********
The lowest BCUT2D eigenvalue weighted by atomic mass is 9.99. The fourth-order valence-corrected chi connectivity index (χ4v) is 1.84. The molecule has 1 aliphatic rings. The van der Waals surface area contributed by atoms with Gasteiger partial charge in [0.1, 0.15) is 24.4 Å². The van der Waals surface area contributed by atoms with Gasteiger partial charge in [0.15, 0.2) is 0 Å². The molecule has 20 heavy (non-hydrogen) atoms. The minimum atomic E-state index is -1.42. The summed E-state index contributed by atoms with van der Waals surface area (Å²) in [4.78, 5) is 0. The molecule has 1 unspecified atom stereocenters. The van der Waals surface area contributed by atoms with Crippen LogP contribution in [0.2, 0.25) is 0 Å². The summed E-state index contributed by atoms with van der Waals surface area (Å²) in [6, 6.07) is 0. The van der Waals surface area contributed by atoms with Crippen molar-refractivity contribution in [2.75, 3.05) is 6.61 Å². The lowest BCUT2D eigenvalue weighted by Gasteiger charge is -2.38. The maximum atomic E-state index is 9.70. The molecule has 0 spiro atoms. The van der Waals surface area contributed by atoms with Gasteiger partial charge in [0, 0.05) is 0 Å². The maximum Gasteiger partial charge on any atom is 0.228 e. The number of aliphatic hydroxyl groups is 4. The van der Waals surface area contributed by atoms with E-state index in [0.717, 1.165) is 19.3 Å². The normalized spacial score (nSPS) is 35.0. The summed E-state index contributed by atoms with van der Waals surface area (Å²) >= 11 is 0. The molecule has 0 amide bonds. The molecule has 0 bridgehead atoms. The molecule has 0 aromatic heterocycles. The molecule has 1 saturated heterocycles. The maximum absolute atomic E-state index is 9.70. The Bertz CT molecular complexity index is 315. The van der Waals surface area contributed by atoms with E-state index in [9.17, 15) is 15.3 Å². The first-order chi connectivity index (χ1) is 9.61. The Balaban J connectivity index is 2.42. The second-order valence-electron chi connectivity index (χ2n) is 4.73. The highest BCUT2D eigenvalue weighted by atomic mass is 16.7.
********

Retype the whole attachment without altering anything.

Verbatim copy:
The lowest BCUT2D eigenvalue weighted by atomic mass is 9.99. The fourth-order valence-corrected chi connectivity index (χ4v) is 1.84. The molecule has 1 aliphatic rings. The van der Waals surface area contributed by atoms with Gasteiger partial charge in [0.1, 0.15) is 24.4 Å². The van der Waals surface area contributed by atoms with Gasteiger partial charge in [0.15, 0.2) is 0 Å². The molecule has 20 heavy (non-hydrogen) atoms. The minimum atomic E-state index is -1.42. The summed E-state index contributed by atoms with van der Waals surface area (Å²) in [4.78, 5) is 0. The molecule has 1 unspecified atom stereocenters. The van der Waals surface area contributed by atoms with Crippen LogP contribution in [0.2, 0.25) is 0 Å². The summed E-state index contributed by atoms with van der Waals surface area (Å²) in [6, 6.07) is 0. The van der Waals surface area contributed by atoms with Crippen molar-refractivity contribution in [2.75, 3.05) is 6.61 Å². The lowest BCUT2D eigenvalue weighted by Gasteiger charge is -2.38. The maximum atomic E-state index is 9.70. The molecule has 0 spiro atoms. The van der Waals surface area contributed by atoms with Gasteiger partial charge in [0, 0.05) is 0 Å². The maximum Gasteiger partial charge on any atom is 0.228 e. The number of aliphatic hydroxyl groups is 4. The van der Waals surface area contributed by atoms with E-state index in [0.717, 1.165) is 19.3 Å². The normalized spacial score (nSPS) is 35.0. The summed E-state index contributed by atoms with van der Waals surface area (Å²) >= 11 is 0. The molecule has 0 amide bonds. The molecule has 0 bridgehead atoms. The molecule has 0 aromatic heterocycles. The molecule has 1 saturated heterocycles. The maximum absolute atomic E-state index is 9.70. The Bertz CT molecular complexity index is 315. The van der Waals surface area contributed by atoms with E-state index in [9.17, 15) is 15.3 Å². The first-order chi connectivity index (χ1) is 9.61. The Balaban J connectivity index is 2.42. The second-order valence-electron chi connectivity index (χ2n) is 4.73. The highest BCUT2D eigenvalue weighted by atomic mass is 16.7.